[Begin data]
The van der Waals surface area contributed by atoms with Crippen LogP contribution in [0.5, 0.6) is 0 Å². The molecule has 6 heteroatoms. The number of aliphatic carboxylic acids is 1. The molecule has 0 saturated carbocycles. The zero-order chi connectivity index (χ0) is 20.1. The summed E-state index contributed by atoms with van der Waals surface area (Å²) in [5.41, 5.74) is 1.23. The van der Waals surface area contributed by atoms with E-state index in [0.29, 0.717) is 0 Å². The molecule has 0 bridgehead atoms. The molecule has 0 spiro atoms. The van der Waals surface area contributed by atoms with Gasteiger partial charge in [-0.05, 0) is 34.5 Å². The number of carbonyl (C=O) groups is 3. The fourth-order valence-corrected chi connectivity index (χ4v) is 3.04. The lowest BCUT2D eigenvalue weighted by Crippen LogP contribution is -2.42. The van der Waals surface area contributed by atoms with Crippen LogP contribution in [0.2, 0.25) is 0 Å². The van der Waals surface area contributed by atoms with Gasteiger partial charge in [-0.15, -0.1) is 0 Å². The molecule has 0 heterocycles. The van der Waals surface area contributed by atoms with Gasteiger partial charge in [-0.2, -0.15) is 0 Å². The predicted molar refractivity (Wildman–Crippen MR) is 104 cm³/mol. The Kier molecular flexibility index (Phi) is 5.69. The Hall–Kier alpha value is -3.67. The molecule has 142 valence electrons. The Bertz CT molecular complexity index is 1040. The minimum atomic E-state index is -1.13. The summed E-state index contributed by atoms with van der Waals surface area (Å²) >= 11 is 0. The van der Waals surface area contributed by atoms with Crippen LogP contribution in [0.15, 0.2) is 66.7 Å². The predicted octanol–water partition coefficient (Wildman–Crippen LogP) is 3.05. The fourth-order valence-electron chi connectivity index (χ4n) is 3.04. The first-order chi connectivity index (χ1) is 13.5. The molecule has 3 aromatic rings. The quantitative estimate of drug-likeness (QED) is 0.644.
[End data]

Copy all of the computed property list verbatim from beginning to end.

The van der Waals surface area contributed by atoms with Crippen LogP contribution in [0.5, 0.6) is 0 Å². The molecule has 6 heteroatoms. The number of aliphatic carboxylic acids is 1. The molecule has 0 saturated carbocycles. The zero-order chi connectivity index (χ0) is 20.1. The summed E-state index contributed by atoms with van der Waals surface area (Å²) in [5.41, 5.74) is 1.23. The van der Waals surface area contributed by atoms with E-state index in [0.29, 0.717) is 0 Å². The molecule has 0 bridgehead atoms. The molecule has 0 spiro atoms. The van der Waals surface area contributed by atoms with Gasteiger partial charge in [-0.05, 0) is 34.5 Å². The number of carbonyl (C=O) groups is 3. The fourth-order valence-corrected chi connectivity index (χ4v) is 3.04. The lowest BCUT2D eigenvalue weighted by Crippen LogP contribution is -2.42. The van der Waals surface area contributed by atoms with Crippen LogP contribution in [0.2, 0.25) is 0 Å². The van der Waals surface area contributed by atoms with Gasteiger partial charge in [-0.15, -0.1) is 0 Å². The molecule has 0 heterocycles. The van der Waals surface area contributed by atoms with Gasteiger partial charge in [-0.2, -0.15) is 0 Å². The predicted molar refractivity (Wildman–Crippen MR) is 104 cm³/mol. The Kier molecular flexibility index (Phi) is 5.69. The Hall–Kier alpha value is -3.67. The molecule has 142 valence electrons. The Bertz CT molecular complexity index is 1040. The minimum atomic E-state index is -1.13. The summed E-state index contributed by atoms with van der Waals surface area (Å²) >= 11 is 0. The van der Waals surface area contributed by atoms with Crippen LogP contribution in [0.15, 0.2) is 66.7 Å². The predicted octanol–water partition coefficient (Wildman–Crippen LogP) is 3.05. The fourth-order valence-electron chi connectivity index (χ4n) is 3.04. The first-order chi connectivity index (χ1) is 13.5. The molecule has 3 aromatic rings. The quantitative estimate of drug-likeness (QED) is 0.644.